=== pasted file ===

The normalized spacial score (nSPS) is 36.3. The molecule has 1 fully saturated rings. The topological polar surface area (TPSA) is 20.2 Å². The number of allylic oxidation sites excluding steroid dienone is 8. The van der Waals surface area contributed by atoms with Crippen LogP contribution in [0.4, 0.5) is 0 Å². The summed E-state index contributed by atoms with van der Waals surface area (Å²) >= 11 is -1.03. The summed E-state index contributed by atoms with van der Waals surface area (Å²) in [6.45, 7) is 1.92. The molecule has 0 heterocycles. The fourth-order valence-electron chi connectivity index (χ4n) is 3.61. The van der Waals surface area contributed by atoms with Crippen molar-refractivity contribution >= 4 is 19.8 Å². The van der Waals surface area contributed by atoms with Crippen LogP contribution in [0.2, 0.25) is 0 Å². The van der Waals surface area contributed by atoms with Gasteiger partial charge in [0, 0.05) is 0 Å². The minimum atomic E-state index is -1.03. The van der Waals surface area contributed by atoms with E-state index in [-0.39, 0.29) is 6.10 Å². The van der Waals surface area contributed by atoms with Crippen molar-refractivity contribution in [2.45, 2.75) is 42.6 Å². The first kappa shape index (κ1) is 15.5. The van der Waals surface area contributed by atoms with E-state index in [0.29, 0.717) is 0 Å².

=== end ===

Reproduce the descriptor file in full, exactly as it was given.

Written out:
The normalized spacial score (nSPS) is 36.3. The molecule has 1 fully saturated rings. The topological polar surface area (TPSA) is 20.2 Å². The number of allylic oxidation sites excluding steroid dienone is 8. The van der Waals surface area contributed by atoms with Crippen LogP contribution in [0.4, 0.5) is 0 Å². The summed E-state index contributed by atoms with van der Waals surface area (Å²) >= 11 is -1.03. The summed E-state index contributed by atoms with van der Waals surface area (Å²) in [6.45, 7) is 1.92. The molecule has 0 heterocycles. The fourth-order valence-electron chi connectivity index (χ4n) is 3.61. The van der Waals surface area contributed by atoms with Crippen molar-refractivity contribution >= 4 is 19.8 Å². The van der Waals surface area contributed by atoms with Crippen LogP contribution in [0.2, 0.25) is 0 Å². The van der Waals surface area contributed by atoms with Gasteiger partial charge in [0, 0.05) is 0 Å². The minimum atomic E-state index is -1.03. The van der Waals surface area contributed by atoms with E-state index in [-0.39, 0.29) is 6.10 Å². The van der Waals surface area contributed by atoms with Crippen molar-refractivity contribution in [2.45, 2.75) is 42.6 Å². The first kappa shape index (κ1) is 15.5. The van der Waals surface area contributed by atoms with E-state index in [0.29, 0.717) is 0 Å².